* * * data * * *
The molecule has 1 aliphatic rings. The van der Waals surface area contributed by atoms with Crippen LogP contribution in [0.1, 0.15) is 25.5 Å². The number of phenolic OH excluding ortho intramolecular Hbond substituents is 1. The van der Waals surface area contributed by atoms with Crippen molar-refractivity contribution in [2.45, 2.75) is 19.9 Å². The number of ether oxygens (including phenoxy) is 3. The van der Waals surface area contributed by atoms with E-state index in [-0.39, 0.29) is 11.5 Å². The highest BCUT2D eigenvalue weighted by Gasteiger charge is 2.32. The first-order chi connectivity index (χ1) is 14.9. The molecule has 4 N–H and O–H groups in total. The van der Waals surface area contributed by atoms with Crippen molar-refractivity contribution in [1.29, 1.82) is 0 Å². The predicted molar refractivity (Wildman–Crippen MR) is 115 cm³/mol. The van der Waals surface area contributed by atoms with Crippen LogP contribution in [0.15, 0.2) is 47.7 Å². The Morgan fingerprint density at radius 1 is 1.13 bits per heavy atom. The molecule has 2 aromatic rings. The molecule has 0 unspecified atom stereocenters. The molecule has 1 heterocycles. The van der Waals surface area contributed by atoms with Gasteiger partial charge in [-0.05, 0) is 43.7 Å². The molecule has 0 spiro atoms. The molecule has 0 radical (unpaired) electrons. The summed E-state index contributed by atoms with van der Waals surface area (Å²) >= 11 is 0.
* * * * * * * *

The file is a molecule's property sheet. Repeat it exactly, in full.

The molecule has 1 aliphatic rings. The van der Waals surface area contributed by atoms with Crippen LogP contribution in [0.1, 0.15) is 25.5 Å². The number of phenolic OH excluding ortho intramolecular Hbond substituents is 1. The van der Waals surface area contributed by atoms with Crippen molar-refractivity contribution in [2.45, 2.75) is 19.9 Å². The number of ether oxygens (including phenoxy) is 3. The van der Waals surface area contributed by atoms with E-state index in [-0.39, 0.29) is 11.5 Å². The highest BCUT2D eigenvalue weighted by Gasteiger charge is 2.32. The first-order chi connectivity index (χ1) is 14.9. The molecule has 4 N–H and O–H groups in total. The van der Waals surface area contributed by atoms with Crippen molar-refractivity contribution in [1.29, 1.82) is 0 Å². The predicted molar refractivity (Wildman–Crippen MR) is 115 cm³/mol. The van der Waals surface area contributed by atoms with Crippen LogP contribution in [0.15, 0.2) is 47.7 Å². The Morgan fingerprint density at radius 1 is 1.13 bits per heavy atom. The molecule has 2 aromatic rings. The molecule has 0 unspecified atom stereocenters. The molecule has 1 heterocycles. The van der Waals surface area contributed by atoms with Gasteiger partial charge in [-0.05, 0) is 43.7 Å². The molecule has 0 spiro atoms. The molecule has 0 radical (unpaired) electrons. The summed E-state index contributed by atoms with van der Waals surface area (Å²) >= 11 is 0.